The current mandate is set to expire at the end of March.

Under the draft agreed by Chancellor Angela Merkel’s Cabinet, German troops would be able to stay in the country until January 31, 2022, Deutsche Welle reported.

During her visit, Kramp-Karrenbauer stated that Afghanistan “urgently needs a settlement between the opposing groups of its society.”

She said German soldiers cannot replace these reconciliation processes, but they were “making an important contribution together with allies, especially in the north of the country,” she said.

“We stand ready to continue to support the peace process. The protection of our soldiers has a very high priority in view of the security situation, and all necessary measures are taken together with our partners,” Kramp-Karrenbauer added.

Kramp-Karrenbauer stated that Berlin’s goal remained an orderly withdrawal of troops from Afghanistan.

NATO Secretary-General Jens Stoltenberg said last week that no final decision had been made on the future of foreign troops in Afghanistan – despite the May 1 troop withdrawal deadline.

Stoltenberg acknowledged that the military alliance is facing “many dilemmas” over its continued engagement in the country.

With over 1,100 troops, Germany has the second-largest contingent after the United States in the NATO’s Resolute Support mission in Afghanistan.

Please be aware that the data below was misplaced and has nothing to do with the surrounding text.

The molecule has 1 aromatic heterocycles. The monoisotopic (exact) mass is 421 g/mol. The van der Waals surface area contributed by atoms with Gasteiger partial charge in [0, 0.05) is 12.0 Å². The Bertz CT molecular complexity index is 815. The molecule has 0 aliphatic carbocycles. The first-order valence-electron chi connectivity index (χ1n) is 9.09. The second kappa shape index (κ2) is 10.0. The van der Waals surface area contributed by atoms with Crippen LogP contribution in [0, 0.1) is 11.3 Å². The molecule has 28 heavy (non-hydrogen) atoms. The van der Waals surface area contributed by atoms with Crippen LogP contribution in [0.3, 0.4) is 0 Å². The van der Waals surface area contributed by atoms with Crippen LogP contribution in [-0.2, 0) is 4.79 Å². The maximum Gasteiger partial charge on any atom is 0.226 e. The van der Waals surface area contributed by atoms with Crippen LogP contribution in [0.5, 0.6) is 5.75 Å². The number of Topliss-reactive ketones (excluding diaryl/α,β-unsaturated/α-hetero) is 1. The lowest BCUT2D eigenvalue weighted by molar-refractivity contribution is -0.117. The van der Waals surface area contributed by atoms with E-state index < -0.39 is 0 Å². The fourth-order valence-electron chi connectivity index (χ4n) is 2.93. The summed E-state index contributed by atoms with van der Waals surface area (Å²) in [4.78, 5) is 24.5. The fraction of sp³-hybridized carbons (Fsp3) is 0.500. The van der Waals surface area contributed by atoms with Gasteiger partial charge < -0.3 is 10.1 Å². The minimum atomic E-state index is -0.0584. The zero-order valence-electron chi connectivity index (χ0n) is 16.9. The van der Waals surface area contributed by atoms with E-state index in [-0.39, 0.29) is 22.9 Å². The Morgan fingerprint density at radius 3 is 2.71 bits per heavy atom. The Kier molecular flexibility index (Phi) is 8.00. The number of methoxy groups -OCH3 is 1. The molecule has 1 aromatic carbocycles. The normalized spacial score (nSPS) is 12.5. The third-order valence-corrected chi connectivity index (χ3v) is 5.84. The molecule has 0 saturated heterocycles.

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Unemployment spikes in Kandahar as conflict intensifies

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(Last Updated On: February 27, 2021)

Kandahar officials said on Saturday that the local unemployment rate is estimated to be at 80 percent due to the ongoing conflict that has raged for the past four months between the Taliban and the Afghan security forces in the province.

“Job opportunities decreased during war without any doubt. If we say that 80 percent of youths are jobless it is correct,” said Habibullah Jailani, head of Kandahar labor and social affairs department.

According to Jailani, they have been forced to appeal to international organizations for help for destitute people.

“We want to distribute humanitarian assistance to them including foodstuff… and to keep them warm,” added Jailani.

Officials, meanwhile, stated that more than 20,000 families have been displaced in the province due to the war.

Residents said that they are suffering enormously, not only because of no work but also because they are being forced to seek shelter in the city.

“War has increased in recent days; we have come here (to Kandahar city) from Dand district,” said Raza Khan, a displaced resident.

“We have come here due to the war, the war has intensified, work opportunities are also less,” said Mohammad Daud, another displaced person.

Kandahar officials have not however provided updated information about the current security situation in the southern province.

Kandahar was where the Taliban originated and where its power base was located until the fall of the city in 2001, which signaled the end of organized Taliban control of Afghanistan.